Hi, no bodily contact, but an investigation of a boat. Not sure if this is applicable or not.
http://www.odt.co.nz/news/national/3890 ... s-cautious
Shark encounter makes boaties cautious
Home » News » National
Sat, 10 Jan 2009
Four friends are not keen on dangling their feet over the side of their boat again after a hungry shark attacked their outboard motor as they fished off Hawkes Bay.
Bry Mossman said a three-metre mako shark circled their aluminium boat for about 30 minutes before it attacked their outboard motor as they fished.
The attack did not damage the boat but left teeth indentations in the motor, she told the New Zealand Herald.
Mrs Mossman said it disappeared only after her husband David gave it a couple of bangs on the nose with a boathook.
"We saw the teeth coming for us following fish we had caught -- then it hit the boat and swerved to the side," she said.
"It circled for about half an hour and was lifting its head looking at us as it was swirling behind the boat, then it started to attack the motor."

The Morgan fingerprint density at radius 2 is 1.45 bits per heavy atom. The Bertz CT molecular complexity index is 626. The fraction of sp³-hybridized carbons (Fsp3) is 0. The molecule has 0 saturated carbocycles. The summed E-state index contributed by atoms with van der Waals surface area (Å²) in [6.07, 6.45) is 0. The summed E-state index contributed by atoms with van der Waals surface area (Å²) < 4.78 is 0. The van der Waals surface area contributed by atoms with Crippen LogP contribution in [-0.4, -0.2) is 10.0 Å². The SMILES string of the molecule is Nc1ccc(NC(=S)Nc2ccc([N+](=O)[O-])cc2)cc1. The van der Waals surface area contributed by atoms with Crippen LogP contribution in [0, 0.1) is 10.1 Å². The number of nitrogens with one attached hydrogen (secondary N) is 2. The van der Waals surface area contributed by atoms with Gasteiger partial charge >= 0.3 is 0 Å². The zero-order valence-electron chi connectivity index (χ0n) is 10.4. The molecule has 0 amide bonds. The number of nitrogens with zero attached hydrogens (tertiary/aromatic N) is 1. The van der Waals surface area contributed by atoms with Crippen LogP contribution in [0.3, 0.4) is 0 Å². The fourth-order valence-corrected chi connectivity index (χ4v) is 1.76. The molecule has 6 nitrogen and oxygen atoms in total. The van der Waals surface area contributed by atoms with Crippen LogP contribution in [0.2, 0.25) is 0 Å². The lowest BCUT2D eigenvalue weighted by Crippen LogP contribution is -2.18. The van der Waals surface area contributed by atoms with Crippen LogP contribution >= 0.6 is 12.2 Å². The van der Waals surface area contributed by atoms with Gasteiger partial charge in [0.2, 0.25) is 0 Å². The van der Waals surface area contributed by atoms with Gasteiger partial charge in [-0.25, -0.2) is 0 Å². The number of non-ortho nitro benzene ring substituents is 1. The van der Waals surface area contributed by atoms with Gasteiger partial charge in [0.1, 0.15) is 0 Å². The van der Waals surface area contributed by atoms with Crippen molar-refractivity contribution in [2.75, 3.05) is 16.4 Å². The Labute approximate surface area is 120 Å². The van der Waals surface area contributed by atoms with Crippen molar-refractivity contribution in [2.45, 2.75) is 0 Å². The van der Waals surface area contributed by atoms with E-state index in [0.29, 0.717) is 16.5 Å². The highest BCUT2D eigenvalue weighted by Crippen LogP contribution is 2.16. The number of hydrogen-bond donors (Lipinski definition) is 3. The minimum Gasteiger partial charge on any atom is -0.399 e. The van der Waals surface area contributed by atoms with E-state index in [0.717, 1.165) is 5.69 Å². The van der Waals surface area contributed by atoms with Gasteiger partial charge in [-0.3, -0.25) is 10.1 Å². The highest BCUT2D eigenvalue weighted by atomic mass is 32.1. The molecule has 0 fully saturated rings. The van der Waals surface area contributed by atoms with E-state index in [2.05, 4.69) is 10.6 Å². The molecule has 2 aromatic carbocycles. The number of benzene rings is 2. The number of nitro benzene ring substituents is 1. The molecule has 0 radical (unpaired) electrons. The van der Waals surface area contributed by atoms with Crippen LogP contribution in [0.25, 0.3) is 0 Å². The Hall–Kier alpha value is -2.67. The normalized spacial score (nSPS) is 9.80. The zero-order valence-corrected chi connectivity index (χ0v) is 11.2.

It was more interested in the boat than the blue cod they threw it, she said.
It was believed sharks were attracted to outboard motors because of the small electric field they set up in the water which was similar to shark prey.
Department of Conservation shark expert Clinton Duffy said metal in seawater reacted with salt ions to produce an electric field sharks often mistook for prey.
Metal boats and outboard motors often used a sacrificial anode to prevent corrosion in seawater and the electric field it created would have attracted the shark, Mr Duffy told the Herald.